Keto and CBD are the two trendy lifestyle “magic pills” of the year, each with a host of proclaimed health benefits that are well-supported by scientific evidence.
Both keto and CBD are proven anti-inflammatories (more on that below), and according to Harvard Medical School recent research is fingering chronic inflammation as the main culprit behind modernity’s greatest and most devastating diseases: cancer, Alzheimer’s, heart disease, and diabetes. .
And there’s this: a study just released in June 2019 found that CBD absorption is vastly improved when consumed with dietary fat (which you’d have in abundance on a ketogenic diet).
Could these two health powerhouses potentiate one another? Could CBD + keto be the next big wellness and longevity hack?
Keep reading and find out.
What is keto?
Keto, aka the ketogenic diet, is a high-fat, moderate-protein, low-carb eating plan with a host of scientifically-supported benefits. On a ketogenic diet the goal is to enter into a metabolic state called ketosis, in which your body starts to burn fat for fuel instead of carbohydrates.
The metabolic state of ketosis is sort of like the body’s energy backup plan. The body prefers to run on glucose, but when starved of glucose for long enough (usually 24-48 hours) stored fat is broken down by the liver into energy, the body enters ketosis, and the liver produces ketones.
Why People are Trying Keto (and Why It Works)
So why do you want your body to start running on fat instead of carbs? Well, turns out there are a number of well-attested benefits to the ketogenic diet.
Keto is perhaps best-known as a weight loss diet, and the science backs it up. When the body adapts to burning fat for fuel, stored body fat is burned as well. Numerous studies attest to keto’s fat-burning capabilities, as well as its ability to improve cardiovascular disease markers like cholesterol and triglycerides. Here are a few examples from the scientific literature:
- 89 obese adults were put on a ketogenic diet for 6 months and experienced a 10% decrease in body mass with none of the lost weight regained after one year.
- A meta-analysis of 13 randomized controlled trials (the gold standard of clinical studies) conducted on obese individuals found that a ketogenic diet successfully reduced body weight, triglycerides, and blood pressure.
- 83 obese patients were put on a 24-month ketogenic diet and the result was: significant decreases in body mass, total cholesterol, and triglycerides.
Excess body fat is closely linked to type 2 diabetes, so keto’s ability to aid weight loss makes it beneficial for diabetes prevention and treatment. Keto can also improve insulin function and reduce blood sugar, both significant signs of diabetes. Here’s a rundown of the science:
- In one study, keto improved insulin sensitivity by an average of 75%.
- 84 obese type-2 diabetics were split into two groups: a ketogenic diet group, and a low-glycemic, reduced-calorie diet. By the end of the study, the ketogenic group saw better improvements in blood markers, and 95% of the ketogenic group were able to reduce or eliminate diabetes medication compared to 62% for the higher-carb group.
- A ketogenic diet improved glycemic control (an important diabetes marker) in 28 overweight type-2 diabetic patients.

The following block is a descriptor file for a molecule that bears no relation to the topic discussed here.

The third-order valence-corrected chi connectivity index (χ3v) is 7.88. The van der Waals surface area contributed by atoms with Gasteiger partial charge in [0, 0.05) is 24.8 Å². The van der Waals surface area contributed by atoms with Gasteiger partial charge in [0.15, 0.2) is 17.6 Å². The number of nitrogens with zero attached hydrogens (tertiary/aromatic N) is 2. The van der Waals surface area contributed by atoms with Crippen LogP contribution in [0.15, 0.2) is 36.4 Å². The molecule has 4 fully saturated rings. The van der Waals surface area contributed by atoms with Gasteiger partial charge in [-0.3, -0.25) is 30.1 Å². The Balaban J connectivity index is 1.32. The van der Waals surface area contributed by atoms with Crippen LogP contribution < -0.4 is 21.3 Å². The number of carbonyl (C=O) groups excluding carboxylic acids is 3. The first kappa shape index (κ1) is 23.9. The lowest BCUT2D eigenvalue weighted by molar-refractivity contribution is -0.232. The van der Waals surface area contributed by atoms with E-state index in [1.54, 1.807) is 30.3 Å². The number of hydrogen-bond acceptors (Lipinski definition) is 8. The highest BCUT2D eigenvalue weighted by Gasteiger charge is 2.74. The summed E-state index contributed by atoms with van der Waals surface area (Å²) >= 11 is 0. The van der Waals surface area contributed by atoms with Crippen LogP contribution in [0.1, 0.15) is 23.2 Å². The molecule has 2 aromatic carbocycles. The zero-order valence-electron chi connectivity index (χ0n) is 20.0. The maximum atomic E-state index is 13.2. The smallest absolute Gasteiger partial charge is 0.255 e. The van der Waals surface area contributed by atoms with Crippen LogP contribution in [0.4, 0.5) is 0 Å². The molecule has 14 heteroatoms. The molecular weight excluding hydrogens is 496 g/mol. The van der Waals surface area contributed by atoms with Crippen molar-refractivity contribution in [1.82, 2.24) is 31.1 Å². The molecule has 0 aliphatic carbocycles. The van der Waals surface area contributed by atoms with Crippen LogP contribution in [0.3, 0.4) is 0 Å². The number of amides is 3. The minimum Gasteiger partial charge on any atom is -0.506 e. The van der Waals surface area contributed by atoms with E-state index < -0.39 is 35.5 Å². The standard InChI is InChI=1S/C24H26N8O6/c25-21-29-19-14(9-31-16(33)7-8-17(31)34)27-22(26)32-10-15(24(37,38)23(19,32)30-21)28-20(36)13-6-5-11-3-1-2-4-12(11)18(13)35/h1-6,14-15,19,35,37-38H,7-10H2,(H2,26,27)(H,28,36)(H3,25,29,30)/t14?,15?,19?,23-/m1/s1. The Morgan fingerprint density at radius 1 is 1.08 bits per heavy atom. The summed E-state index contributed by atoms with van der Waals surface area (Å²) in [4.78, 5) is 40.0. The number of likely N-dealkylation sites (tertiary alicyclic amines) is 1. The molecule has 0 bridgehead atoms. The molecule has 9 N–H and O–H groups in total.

The keto diet is also effective in controlling appetite for a simple reason: fat and protein are much more satiating than carbohydrates. One 2008 study found that “high-protein, low-carbohydrate ketogenic diets reduce hunger and lower food intake significantly more than do high-protein, medium-carbohydrate nonketogenic diets.”
Many types of cancer feed exclusively on sugar. By drastically reducing carbohydrate intake and blood glucose, you can starve out these types of cancer and potentially slow their spread. This has been found to be especially true regarding brain cancers, which only “eat” sugar: in one 2007 study, a ketogenic diet reduced the growth of brain cancer tumors by as much as 65%.
What About the Benefits of CBD?
If you’re reading this, then there’s a good chance you already have some idea of the various benefits of CBD. But here’s a brief recap of the scientifically-supported benefits of CBD (with citations):
CBD and Keto: Natural Partners?
So besides being two buzzy lifestyle trends, what does CBD have to do with keto? Is there any reason to pair the two? Well, if there wasn’t, we wouldn’t have written this article.
Recent research has shown that CBD works synergistically with dietary fat. And they both effectively combat inflammation, the condition at the heart of most chronic diseases.
CBD is Absorbed at a Much Higher Rate Alongside Dietary Fat
One of the most common ways that people get their CBD is orally: with an edible or drink, swallowing an oil, or consuming a capsule or powder. But there’s a big problem with taking your CBD orally: it has a very poor bioavailability rate, as low as 13-19%, meaning that of the CBD that you consume, only 13-19% will enter the bloodstream. The rest is broken down by liver enzymes.
But a just-released June 2019 study revealed something remarkable: consuming CBD with dietary fat can significantly boost absorption. The study divided patients into two groups: one that consumed CBD fasted, and the other with a high-fat burrito. The results? The high-fat group had, on average, 14 times the maximum level of CBD as those who took it fasted. The total amount of CBD absorption in the high-fat group was four times that of the fasted group.
Since the ketogenic diet is based on high levels of dietary fat, this means that keto can enhance the absorption and therapeutic effect of CBD.